In Doris Kearns Goodwin’s 2006 book “Team of Rivals: The Political Genius of Abraham Lincoln”, she explores the extraordinary array of personal qualities that allowed Lincoln first to appoint, then to win over, men who had previously opposed him, and reveals how Lincoln's bold and brilliant actions helped him steer the country through its darkest days. Democracies are stronger and at its best when it has a “Team of Rivals” whose humble brilliance and unbowed contestation inspires our narratives and work to hold our democracy in their careful hands to nurture its growth and to protect all its people.
Inkathalo is a call to a conversation to work together in diversity, to respect each other, to heal the hurts and to build our country. It does not ask of us to insulate ourselves from criticism. For on the journey to build this country, it is the voices of our critics, more than those of our loyalists, than we should heed.
Inkathalo Conversations is a call to dialogue, defined by Paulo Freire as “the encounter between men [and women], mediated by the world, in order to name the world”. He speaks of dialogue being a horizontal relationship founded upon love, humility, faith, hope, and critical thinking. Freire said that “Dialogue cannot exist, however, in the absence of a profound love for the world and for people… Dialogue further requires an intense faith in humankind, faith in their power to make and remake, to create and re-create, faith in their vocation to be more fully human (which is not the privilege of an elite, but the birth right of all).”
We do this work of holding Inkathalo Conversations because of our deep love for the other – for every citizen, for all the people who live in this great land.
The word Inkathalo originates from the Xhosa phrase that means “to show deep care for someone who is crying and showing deep emotion while crying.” It is a phrase that reaches out to the other – it is filled with empathy and concern for the other’s wellbeing.
Inkathalo is about being human towards what we see in front of us – of being moved by the other’s tears so that it compels us to act and do something that will stop their tears and bring light and sunshine to their eyes once again. Taking broken stories and turning them into conversations of hope and inspiration, it looks towards a bright future in which care, and concern will become the standards for normal life. Finally, Inkathalo is about justice – it is about making sure that the things which caused hurt, pain and suffering are removed and that justice prevails – a justice that makes people smile and not cry. Because we love all, Inkathalo is not about destroying and hurting – it’s about building and healing.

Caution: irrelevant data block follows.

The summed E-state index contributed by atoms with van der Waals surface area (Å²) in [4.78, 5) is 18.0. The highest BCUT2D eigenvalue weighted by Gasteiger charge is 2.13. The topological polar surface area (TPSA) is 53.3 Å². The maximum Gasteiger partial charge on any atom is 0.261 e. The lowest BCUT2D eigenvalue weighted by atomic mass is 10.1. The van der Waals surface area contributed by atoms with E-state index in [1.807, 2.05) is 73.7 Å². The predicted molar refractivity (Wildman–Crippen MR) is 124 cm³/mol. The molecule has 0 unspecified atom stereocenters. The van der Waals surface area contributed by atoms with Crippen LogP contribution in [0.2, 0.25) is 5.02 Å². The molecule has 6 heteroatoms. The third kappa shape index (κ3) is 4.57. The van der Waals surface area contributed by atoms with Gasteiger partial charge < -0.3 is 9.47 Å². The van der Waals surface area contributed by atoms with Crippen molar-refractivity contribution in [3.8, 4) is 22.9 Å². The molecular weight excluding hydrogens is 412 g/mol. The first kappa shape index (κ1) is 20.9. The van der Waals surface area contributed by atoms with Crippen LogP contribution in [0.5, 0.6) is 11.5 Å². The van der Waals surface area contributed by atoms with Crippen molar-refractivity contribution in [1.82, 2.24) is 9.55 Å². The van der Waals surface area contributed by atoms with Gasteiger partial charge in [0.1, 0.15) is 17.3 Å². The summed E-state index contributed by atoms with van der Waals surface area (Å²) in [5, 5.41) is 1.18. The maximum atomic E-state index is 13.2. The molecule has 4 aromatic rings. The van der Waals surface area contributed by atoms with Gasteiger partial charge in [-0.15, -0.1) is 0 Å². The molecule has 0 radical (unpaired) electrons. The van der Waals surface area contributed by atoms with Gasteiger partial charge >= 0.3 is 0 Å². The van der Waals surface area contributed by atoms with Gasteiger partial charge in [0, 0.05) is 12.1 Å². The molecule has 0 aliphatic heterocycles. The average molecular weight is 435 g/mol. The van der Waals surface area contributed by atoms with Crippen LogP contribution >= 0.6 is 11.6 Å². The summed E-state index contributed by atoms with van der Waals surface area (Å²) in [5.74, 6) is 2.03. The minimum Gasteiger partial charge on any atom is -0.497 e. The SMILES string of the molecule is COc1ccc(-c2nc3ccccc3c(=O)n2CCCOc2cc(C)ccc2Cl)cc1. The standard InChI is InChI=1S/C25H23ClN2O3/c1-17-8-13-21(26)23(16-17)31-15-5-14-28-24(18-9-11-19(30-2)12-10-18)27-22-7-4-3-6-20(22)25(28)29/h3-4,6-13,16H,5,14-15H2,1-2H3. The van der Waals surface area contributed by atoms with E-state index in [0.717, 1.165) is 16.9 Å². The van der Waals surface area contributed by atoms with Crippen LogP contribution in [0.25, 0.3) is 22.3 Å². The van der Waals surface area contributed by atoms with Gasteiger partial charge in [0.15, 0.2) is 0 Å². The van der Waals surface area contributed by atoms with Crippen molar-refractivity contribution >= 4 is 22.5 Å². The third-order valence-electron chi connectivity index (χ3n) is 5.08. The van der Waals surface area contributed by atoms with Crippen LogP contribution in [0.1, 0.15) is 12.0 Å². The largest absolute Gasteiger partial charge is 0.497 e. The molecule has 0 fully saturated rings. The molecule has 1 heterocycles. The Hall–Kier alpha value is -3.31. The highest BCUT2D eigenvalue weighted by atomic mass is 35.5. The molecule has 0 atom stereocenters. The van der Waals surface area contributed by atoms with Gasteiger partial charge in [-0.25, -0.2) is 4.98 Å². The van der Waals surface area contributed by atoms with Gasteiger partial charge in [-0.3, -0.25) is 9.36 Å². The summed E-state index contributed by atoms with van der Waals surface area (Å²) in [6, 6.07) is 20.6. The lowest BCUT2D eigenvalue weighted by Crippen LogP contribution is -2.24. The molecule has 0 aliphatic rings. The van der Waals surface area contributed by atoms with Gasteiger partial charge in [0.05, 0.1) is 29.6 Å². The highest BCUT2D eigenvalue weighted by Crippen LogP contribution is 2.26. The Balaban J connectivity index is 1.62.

It is where the story of the other is received without judgement, where we uphold the idea that “at the point of encounter there are neither utter ignoramuses nor perfect sages; there are only people who are attempting, together, to learn more than they now know” (Paulo Freire). It is about holding conversations that dries the tears of the nation and replaces it with the joy of a better future. And so, we speak with care about the individual and the state, about the neighbourhood and the corporation, about the street and the office block, and about the suburb and the township. The purpose of holding Inkathalo Conversations is to hold conversations that demonstrate care – where we listen with care, we speak with care, we ponder with care. Therefore, this is The Inkathalo Conversations – a conversation to advance and deepen who we are as a people, as a country and as a democracy.
We will stand against all perversions of democracy and we will work to ensure we can all – every citizen - “act best and live happily.”